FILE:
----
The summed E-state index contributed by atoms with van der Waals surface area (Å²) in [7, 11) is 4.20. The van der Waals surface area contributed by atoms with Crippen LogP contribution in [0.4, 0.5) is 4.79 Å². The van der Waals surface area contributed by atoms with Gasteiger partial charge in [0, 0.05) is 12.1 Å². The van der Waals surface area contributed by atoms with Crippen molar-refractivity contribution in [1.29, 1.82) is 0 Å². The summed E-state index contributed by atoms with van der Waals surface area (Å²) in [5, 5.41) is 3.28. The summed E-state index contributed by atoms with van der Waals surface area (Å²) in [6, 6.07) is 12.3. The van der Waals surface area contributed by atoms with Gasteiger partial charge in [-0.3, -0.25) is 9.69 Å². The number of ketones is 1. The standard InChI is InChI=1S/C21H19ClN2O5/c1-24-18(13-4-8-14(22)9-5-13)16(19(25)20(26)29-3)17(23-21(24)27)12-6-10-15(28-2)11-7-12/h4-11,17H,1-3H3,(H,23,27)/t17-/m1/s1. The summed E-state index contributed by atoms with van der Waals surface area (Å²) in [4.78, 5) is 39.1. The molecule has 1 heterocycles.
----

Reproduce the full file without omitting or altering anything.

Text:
The summed E-state index contributed by atoms with van der Waals surface area (Å²) in [7, 11) is 4.20. The van der Waals surface area contributed by atoms with Crippen LogP contribution in [0.4, 0.5) is 4.79 Å². The van der Waals surface area contributed by atoms with Gasteiger partial charge in [0, 0.05) is 12.1 Å². The van der Waals surface area contributed by atoms with Crippen molar-refractivity contribution in [1.29, 1.82) is 0 Å². The summed E-state index contributed by atoms with van der Waals surface area (Å²) in [5, 5.41) is 3.28. The summed E-state index contributed by atoms with van der Waals surface area (Å²) in [6, 6.07) is 12.3. The van der Waals surface area contributed by atoms with Gasteiger partial charge in [-0.3, -0.25) is 9.69 Å². The number of ketones is 1. The standard InChI is InChI=1S/C21H19ClN2O5/c1-24-18(13-4-8-14(22)9-5-13)16(19(25)20(26)29-3)17(23-21(24)27)12-6-10-15(28-2)11-7-12/h4-11,17H,1-3H3,(H,23,27)/t17-/m1/s1. The summed E-state index contributed by atoms with van der Waals surface area (Å²) in [4.78, 5) is 39.1. The molecule has 1 heterocycles.